I admittedly haven’t dived into CRWD’s quarterly results as closely given that it’s a pretty small position for me. Obviously the stock tanked after earnings. I personally don’t see the results as being so bad. Sure, they didn’t beat by as much as they have in the past, but given the valuation and that they are still growing around 50%, it feels a bit overdone and I’m more likely to want to add to my CRWD from here than to reduce it. That being said, I need to do some more homework given that this is a company I have less of an overall grasp on.

Thanks as always to Saul, and the rest of you that contribut to continued great discussion on so many companies here



Hi Mekong,

With no intention to critique your report, and considering that I know nothing about you (age, life-stage, etc.), let’s just say I’m consistently intrigued by your large TTD position.

While I think it’s a fine company (I have a smallish position myself) even you have often mentioned near-term headwinds for advertising in the coming months which may increase considerably.

While it is not a judgement call on my part by any means, all the headwinds I perceive in place for the company just make me wonder why you are putting so many eggs in the TTD basket at this particular time.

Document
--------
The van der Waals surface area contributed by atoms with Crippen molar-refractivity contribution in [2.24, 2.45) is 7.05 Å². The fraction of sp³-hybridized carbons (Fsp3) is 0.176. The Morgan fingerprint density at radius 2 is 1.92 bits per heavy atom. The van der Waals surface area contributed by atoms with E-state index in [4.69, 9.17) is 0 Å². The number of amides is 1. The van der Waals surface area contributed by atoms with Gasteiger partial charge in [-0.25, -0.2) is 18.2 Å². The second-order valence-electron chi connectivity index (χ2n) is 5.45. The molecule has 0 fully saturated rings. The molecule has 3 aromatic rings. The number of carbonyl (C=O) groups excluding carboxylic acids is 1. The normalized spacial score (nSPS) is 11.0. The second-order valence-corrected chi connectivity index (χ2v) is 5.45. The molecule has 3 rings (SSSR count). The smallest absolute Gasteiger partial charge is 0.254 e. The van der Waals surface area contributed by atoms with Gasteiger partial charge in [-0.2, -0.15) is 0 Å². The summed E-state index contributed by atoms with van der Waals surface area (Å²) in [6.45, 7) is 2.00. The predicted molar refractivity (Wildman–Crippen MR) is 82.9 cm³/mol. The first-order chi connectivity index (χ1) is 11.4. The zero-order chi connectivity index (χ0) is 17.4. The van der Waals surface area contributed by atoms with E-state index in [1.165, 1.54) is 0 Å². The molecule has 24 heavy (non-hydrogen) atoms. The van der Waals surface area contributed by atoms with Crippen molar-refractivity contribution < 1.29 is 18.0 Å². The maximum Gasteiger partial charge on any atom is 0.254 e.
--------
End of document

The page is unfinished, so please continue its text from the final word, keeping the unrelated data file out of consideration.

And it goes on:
If you don’t care to comment, no problem, it’s certainly none of my business anyway. I’m just a curious cat always eager to learn from others, but who would prefer not to be the cat who gets killed by curiosity. :slight_smile:


Hey Raptor

In a nutshell, I would say my confidence in TTD stems from the following factors

  • I feel like I understand the company and its prospects and opportunities better than other companies I follow
  • They are in an industry (programmatic digital advertising including CTV) that is going to grow significantly overall for several years
  • They are the clear leader in their space (DSP) and are taking more and more market share
  • Leadership (CEO Jeff Green)

I’ll try to keep this post on topic and not get into portfolio management here, but I will note that I didn’t exactly put 40%+ of my money into a single stock. I don’t think I ever invested even 20% into TTD. TTD has just grown a lot as my largest group of shares were bought for less than $12/share in 2019, so even with the stock now at half of what it was at the highs last year, it’s still up 300%+ in a few years while other stocks I own such as Cloudflare are quite a bit lower than my cost basis, so that caused TTD to become a outsized. Strangely enough, TTD is likely to become a smaller percentage of my portfolio, likely down into the high 30%’s tomorrow simply by MDB gaining 25-30% assuming Mongo’s post earnings pop sticks tomorrow. But both TTD and MDB have been among my three top holdings consistently since 2019, which I guess is fairly unique around here. Combined they are lot to have in two stocks, and if multiples start to expand again and the portfolio gets large, I would probably be less comfortable and reallocate more, but right now, I think they are two great places to have my money.